The rain we received Friday night was only an isolated Thunderstorm that parked over PFHQ for a refreshing shower. I had hoped Devils Hammock received a good dose too, because nothing would get the critters moving like rain after a drought.
Above, the first measurable rain, about one inch, since February.
Let's go take a look in Devil's Hammock.
We're going to walk down into a steeply sided old logging ditch that holds water in it's deepest holes even during a dry spell.
It also holds beaucoup smallish (under 6 feet) gators and one huge one.
Oh, ... and moccasins.
Lots of those, so watch your step.
Well, the rain definitely didn't make it here.
We're down in the deeper part of the ditch now. The sides are steep and cloaked in blackberry briars. This gets a little hairy, because before I clambered down the slope into the ditch bottom, I scanned the gator hole from the top of the road and could not see any sign of the big 'un.
She's around though, see the gator belly slide track heading to the water.
Watch that moccasin under the log ... he sees you even if you don't see him.
Yes, I know you're wondering how FC keeps his sneakers white when he tromps through brush, bramble, and mud.
If I told you, I'd have to kill you.
Try and stay focused, there's a big gator around here and we don't know where she is. That's her slide track bisecting the picture above from left to right.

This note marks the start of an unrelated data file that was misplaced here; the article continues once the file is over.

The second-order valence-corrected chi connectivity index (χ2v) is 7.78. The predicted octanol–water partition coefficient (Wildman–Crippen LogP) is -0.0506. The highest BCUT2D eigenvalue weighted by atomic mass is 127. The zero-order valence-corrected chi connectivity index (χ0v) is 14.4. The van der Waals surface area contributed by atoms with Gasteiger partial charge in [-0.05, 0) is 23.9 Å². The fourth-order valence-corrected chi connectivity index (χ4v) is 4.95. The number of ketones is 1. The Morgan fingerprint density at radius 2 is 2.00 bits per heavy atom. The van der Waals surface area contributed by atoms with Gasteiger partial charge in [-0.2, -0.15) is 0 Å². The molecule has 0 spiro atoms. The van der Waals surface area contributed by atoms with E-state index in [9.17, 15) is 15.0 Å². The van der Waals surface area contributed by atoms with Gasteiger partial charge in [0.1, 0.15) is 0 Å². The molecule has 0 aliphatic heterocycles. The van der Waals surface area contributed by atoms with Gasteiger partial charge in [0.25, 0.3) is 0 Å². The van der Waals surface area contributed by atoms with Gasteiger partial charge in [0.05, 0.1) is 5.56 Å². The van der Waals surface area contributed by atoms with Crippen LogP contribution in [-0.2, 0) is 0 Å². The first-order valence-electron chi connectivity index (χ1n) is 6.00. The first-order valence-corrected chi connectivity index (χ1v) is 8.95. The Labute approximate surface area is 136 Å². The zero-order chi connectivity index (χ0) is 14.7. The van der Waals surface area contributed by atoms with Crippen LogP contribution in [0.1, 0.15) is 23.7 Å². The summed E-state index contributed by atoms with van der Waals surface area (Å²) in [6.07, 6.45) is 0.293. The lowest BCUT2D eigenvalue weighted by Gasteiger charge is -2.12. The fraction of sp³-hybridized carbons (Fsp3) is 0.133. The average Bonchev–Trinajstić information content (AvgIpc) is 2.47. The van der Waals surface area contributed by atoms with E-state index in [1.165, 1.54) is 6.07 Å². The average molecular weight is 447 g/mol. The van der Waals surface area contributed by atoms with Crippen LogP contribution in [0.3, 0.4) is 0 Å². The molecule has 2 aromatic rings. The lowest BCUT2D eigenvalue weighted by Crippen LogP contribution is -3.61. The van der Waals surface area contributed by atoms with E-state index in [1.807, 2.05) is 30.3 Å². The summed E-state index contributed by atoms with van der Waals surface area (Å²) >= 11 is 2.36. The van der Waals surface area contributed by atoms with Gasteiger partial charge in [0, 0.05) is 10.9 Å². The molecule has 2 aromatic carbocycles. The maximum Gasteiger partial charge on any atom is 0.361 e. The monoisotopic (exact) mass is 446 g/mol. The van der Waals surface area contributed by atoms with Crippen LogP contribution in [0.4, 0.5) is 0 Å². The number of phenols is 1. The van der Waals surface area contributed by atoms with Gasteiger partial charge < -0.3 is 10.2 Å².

We're closer now and still no sign of her. She could be off in the thick swamp to our left or soaking on the bottom of that pool.
She might be guarding a nest nearby in that swamp.
I'm not going in there to see if that's true.
It's pretty dim in here under the shade of the willows, so I used a little fill flash for the picture above. It'll help you count the little gators in the pool since some of them have reddish eyes.
Keep looking around while you count the juvies, because we still don't know where the queen is.
I can feel the hair on the back of my neck standing up, can't you?
The juvies are pretty crowded in this pool, but it's the only decent water for some distance, and it's off the beaten path where they can feel secure.
Well, "secure" until the big girl decides she's gotta eat.
Speaking of her, this is getting uncomfortable. There's too much cover around and pretty poor retreat options with the steep briar covered slopes around us.
I can't think of any picture worth getting eaten for ... let's back out of here.
Oh, and watch your step.